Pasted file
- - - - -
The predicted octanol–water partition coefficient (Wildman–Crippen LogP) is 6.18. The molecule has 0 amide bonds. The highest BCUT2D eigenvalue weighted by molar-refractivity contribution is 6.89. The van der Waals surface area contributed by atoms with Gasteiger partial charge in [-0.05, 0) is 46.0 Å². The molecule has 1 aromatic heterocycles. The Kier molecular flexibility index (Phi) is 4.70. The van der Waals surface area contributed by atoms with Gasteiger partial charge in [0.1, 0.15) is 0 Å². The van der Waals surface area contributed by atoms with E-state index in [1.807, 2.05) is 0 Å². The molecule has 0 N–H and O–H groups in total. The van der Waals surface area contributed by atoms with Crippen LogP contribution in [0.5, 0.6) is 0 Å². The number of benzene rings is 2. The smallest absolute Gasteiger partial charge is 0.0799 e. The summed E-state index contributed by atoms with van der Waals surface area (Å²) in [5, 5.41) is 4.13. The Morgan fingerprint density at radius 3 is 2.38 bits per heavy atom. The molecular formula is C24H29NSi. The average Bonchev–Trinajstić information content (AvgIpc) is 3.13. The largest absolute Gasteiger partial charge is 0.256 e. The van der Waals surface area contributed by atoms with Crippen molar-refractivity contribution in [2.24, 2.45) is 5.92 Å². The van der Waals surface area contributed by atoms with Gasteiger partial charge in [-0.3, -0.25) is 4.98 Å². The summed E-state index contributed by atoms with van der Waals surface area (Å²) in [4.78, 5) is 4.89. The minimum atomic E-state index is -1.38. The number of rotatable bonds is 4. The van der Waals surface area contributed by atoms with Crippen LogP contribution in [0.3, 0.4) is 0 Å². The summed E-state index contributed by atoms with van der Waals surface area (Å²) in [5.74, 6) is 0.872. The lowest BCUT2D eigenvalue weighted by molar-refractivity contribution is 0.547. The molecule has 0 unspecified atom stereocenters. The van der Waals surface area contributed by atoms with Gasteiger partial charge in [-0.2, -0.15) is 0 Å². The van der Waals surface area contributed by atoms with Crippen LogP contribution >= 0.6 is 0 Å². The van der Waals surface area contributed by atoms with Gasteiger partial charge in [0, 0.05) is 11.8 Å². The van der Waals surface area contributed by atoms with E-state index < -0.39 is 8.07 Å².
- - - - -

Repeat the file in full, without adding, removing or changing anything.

The predicted octanol–water partition coefficient (Wildman–Crippen LogP) is 6.18. The molecule has 0 amide bonds. The highest BCUT2D eigenvalue weighted by molar-refractivity contribution is 6.89. The van der Waals surface area contributed by atoms with Gasteiger partial charge in [-0.05, 0) is 46.0 Å². The molecule has 1 aromatic heterocycles. The Kier molecular flexibility index (Phi) is 4.70. The van der Waals surface area contributed by atoms with Gasteiger partial charge in [0.1, 0.15) is 0 Å². The van der Waals surface area contributed by atoms with E-state index in [1.807, 2.05) is 0 Å². The molecule has 0 N–H and O–H groups in total. The van der Waals surface area contributed by atoms with Crippen LogP contribution in [0.5, 0.6) is 0 Å². The number of benzene rings is 2. The smallest absolute Gasteiger partial charge is 0.0799 e. The summed E-state index contributed by atoms with van der Waals surface area (Å²) in [5, 5.41) is 4.13. The Morgan fingerprint density at radius 3 is 2.38 bits per heavy atom. The molecular formula is C24H29NSi. The average Bonchev–Trinajstić information content (AvgIpc) is 3.13. The largest absolute Gasteiger partial charge is 0.256 e. The van der Waals surface area contributed by atoms with Crippen molar-refractivity contribution in [2.24, 2.45) is 5.92 Å². The van der Waals surface area contributed by atoms with Gasteiger partial charge in [-0.3, -0.25) is 4.98 Å². The summed E-state index contributed by atoms with van der Waals surface area (Å²) in [4.78, 5) is 4.89. The minimum atomic E-state index is -1.38. The number of rotatable bonds is 4. The van der Waals surface area contributed by atoms with Crippen LogP contribution in [0.3, 0.4) is 0 Å². The summed E-state index contributed by atoms with van der Waals surface area (Å²) in [5.74, 6) is 0.872. The lowest BCUT2D eigenvalue weighted by molar-refractivity contribution is 0.547. The molecule has 0 unspecified atom stereocenters. The van der Waals surface area contributed by atoms with Gasteiger partial charge in [-0.2, -0.15) is 0 Å². The van der Waals surface area contributed by atoms with Crippen LogP contribution >= 0.6 is 0 Å². The van der Waals surface area contributed by atoms with Gasteiger partial charge in [0, 0.05) is 11.8 Å². The van der Waals surface area contributed by atoms with E-state index < -0.39 is 8.07 Å².